until 24.09. | #3526ARTatBerlin | Galerie Deschler presents from 21. July 2022 (Opening: 20.07.) the exhibition Paradise Lost by the artist Patricia Waller.
As in the “Innocent” exhibition, Waller, with her latest series of works entitled “Victims”, once again takes a hard look at various forms of worldwide violence against children, the weakest and most defenseless members of our society. In view of the seriousness of the topic, the artist deliberately dispenses with the ironic hyperbole and black humor, which are so often a hallmark of her works. Waller is not concerned with commenting on matters of current politics, even though she is very aware of the fact that art is always embedded within a political and social context. The relevance, however, of the visual language she selected for her recent works is chilling.
Patricia Waller, Sunday, 2019, Wool, filling cotton, wire, styrofoam, plastic; crochet, 75cm, stick 155cm
The corona crisis, with its sometimes very hard lockdowns, has again drawn public attention to the problem of domestic violence, to which children are so often exposed. With families being isolated in confined spaces over extended periods of time, there was an increase in emotional and physical violence. Reports of sexual abuse of children have also been very present in the media in recent years. The spotlight has not only been on the widespread incidents in the context of the Catholic Church and their attempted whitewashes. New revelations regarding the systematic mistreatment of native children in Canadian institutions during the 20th century have exposed shocking conditions. The regularly recurring school shootings in the United States time and again prompt the same hackneyed phrases of grief and condolence, but do nothing to effect any meaningful changes with regard to overly lax firearm laws: financial interests and ideological dogmas seem more important than the well-being of children.
Patricia Waller, Fear I, 2021, fabric, embroidery thread; embroidery work, 60 x 45 cm
These days, the terrible effects of wars on the physical and mental health of children is something very hard to not be aware of. Waller’s work is not only concerned with the direct or indirect victims of fighting, such as children who have lost limbs through bombing or land mines, or traumatized children in refugee camps. Child soldiers that have been pressed into service and systematically brain-washed are also victims of violence exerted by adults. Carpet bombings, massacres, the destruction of cities and habitats, food shortages, inflation and economic crises are especially hard on children who cannot understand the context, have not built up emotional resilience and are completely dependent, and they leave deep physical and psychological scars. As a child, the artist herself still knew traumatized fathers and mothers who could not talk about their war experiences, who had as adults or themselves as children witnessed and tacitly endured raping, hunger, coldness and dying. The survivors were deeply molded by these events and directly or indirectly passed it on to the succeeding generations through their own conduct—whether through active or passive violence, emotional distance, failure of coming to terms with the past, addiction and other selfdestructive behavior. That all exhortations of “Never again!” keep falling on deaf ears and that the human potential for violence keeps defying the ever so wonderful achievements of our advanced civilization, is deeply upsetting.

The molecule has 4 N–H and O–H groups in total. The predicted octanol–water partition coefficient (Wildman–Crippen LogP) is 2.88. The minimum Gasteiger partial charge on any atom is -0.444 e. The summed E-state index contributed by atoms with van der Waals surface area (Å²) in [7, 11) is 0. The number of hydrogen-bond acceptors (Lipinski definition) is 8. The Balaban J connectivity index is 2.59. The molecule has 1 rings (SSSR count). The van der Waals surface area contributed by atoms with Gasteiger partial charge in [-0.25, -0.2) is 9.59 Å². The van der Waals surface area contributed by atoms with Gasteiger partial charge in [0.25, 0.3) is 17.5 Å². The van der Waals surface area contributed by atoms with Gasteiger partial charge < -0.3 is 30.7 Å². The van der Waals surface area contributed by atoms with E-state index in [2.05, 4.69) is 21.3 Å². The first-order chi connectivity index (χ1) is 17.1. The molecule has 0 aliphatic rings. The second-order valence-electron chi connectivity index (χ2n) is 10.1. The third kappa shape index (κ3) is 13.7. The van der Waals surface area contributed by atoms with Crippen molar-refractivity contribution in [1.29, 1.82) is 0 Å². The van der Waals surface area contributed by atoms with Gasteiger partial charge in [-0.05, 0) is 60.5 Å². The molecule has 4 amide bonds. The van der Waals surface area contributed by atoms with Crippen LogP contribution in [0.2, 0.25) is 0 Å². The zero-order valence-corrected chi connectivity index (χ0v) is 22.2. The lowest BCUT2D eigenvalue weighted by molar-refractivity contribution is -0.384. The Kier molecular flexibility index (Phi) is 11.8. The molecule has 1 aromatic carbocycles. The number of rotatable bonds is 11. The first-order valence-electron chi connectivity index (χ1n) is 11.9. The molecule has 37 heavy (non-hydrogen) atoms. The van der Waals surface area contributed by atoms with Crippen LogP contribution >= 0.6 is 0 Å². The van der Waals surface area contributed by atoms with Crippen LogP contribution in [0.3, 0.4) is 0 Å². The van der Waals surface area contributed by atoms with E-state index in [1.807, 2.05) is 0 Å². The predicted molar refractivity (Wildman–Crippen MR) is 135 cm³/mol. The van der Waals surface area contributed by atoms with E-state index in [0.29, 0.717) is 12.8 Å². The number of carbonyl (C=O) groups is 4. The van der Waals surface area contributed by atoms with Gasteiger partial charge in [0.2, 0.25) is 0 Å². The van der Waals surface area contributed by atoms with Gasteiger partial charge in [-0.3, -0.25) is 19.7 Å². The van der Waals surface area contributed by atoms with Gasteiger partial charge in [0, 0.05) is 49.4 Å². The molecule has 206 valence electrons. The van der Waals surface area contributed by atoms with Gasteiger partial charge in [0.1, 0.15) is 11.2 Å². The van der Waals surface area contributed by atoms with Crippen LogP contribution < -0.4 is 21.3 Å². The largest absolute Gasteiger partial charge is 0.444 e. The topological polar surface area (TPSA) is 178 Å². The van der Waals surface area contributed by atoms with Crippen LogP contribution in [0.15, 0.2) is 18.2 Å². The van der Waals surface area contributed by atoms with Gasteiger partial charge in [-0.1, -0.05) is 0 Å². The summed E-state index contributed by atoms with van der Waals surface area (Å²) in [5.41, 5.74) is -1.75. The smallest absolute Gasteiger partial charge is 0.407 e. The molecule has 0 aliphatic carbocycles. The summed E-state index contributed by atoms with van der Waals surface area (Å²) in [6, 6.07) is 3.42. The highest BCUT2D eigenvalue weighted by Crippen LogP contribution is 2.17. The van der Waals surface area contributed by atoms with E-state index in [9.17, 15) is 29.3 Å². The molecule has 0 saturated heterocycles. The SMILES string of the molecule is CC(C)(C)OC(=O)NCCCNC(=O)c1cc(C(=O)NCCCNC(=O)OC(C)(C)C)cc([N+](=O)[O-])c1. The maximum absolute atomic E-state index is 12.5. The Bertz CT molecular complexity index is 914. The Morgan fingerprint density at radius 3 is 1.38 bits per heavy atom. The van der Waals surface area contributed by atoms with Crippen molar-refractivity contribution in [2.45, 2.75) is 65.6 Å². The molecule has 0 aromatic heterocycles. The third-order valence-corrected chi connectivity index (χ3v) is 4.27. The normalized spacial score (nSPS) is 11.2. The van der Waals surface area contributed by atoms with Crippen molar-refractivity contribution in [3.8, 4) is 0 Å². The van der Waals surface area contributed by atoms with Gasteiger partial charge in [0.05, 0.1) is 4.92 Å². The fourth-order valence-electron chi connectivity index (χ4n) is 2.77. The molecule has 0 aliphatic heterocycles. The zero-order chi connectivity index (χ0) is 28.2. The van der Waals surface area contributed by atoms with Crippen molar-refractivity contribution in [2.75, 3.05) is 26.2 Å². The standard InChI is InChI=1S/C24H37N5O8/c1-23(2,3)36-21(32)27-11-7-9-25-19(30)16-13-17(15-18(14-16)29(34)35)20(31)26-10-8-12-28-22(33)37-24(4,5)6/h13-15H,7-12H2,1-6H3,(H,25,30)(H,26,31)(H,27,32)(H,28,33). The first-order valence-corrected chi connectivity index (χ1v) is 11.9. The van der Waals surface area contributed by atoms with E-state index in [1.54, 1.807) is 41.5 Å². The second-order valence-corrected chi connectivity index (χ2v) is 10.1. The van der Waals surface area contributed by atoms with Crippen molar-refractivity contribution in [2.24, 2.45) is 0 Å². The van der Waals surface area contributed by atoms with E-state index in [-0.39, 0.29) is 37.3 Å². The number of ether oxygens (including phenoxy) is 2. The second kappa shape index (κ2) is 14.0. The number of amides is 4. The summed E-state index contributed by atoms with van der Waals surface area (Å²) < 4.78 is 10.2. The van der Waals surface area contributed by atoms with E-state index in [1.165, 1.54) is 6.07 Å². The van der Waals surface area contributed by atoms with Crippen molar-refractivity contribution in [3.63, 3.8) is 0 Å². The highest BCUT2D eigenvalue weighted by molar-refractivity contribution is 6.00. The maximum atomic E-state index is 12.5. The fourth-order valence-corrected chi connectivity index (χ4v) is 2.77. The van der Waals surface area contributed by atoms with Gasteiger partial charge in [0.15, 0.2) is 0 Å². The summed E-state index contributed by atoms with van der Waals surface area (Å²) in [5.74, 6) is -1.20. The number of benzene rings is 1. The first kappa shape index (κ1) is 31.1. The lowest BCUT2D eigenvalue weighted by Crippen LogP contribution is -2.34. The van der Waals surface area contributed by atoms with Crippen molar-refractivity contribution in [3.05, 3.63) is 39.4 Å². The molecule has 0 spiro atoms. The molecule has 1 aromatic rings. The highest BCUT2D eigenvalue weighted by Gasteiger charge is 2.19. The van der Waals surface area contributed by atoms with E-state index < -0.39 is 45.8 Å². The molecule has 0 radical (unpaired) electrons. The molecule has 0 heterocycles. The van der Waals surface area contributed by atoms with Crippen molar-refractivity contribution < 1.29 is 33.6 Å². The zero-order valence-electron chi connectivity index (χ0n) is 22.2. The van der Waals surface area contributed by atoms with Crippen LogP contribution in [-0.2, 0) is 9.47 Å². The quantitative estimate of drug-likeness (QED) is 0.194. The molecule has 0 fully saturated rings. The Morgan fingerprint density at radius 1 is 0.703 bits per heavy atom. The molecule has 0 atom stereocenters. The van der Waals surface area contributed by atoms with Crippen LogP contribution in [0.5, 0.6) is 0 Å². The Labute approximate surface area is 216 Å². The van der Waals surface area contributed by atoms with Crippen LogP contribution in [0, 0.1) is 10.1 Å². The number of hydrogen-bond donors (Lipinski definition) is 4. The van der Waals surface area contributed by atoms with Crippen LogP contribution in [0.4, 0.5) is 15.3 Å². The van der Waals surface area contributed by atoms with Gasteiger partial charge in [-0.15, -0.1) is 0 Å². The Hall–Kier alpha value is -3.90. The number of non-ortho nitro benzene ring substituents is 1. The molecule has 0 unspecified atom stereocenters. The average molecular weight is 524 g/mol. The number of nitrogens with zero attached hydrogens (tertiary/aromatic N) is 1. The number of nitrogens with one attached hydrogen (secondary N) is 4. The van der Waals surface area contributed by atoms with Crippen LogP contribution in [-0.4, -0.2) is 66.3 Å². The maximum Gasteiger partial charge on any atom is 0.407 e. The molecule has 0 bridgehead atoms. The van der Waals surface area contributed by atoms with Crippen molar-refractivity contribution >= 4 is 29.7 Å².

Patricia Waller, Alice, 2021, wool, fabric, styrofoam, filling wool, crochet, 65 x 45 x 60 cm
The drastic contrast of homely crochet work and disturbing subject matter, a recurring trademark of Waller’s sculptures, is particularly pronounced in the works of this exhibition. In addition to the crochet sculptures, Waller also works with two-dimensional embroidered images, as well as with pictures made with shiny sequins that stir up associations with parties and show business. Sometimes only outlines or silhouettes can be made out, but the content remains immediately recognizable. It is our familiarity with the motifs that is really frightening: it admonishes us to not give in to the effect of inurement, and to not slacken in our efforts to prevent these kinds of scenarios.
Opening: Wednesday, 20. July 2022, 7:00 – 9:00 pm
Exhibition dates: Thursday, 21. July – Saturday, 24. September 2022To the Gallery
Image caption title: Patricia Waller, Help, exhibition view, 2017 – 2018, wool, filling wool, wood, wire, plastic; crochet, 35 cm each
Exhibition Patricia Waller – Galerie Deschler | Zeitgenössische Kunst in Berlin | Contemporary Art | Exhibitions Berlin Galleries | ART at Berlin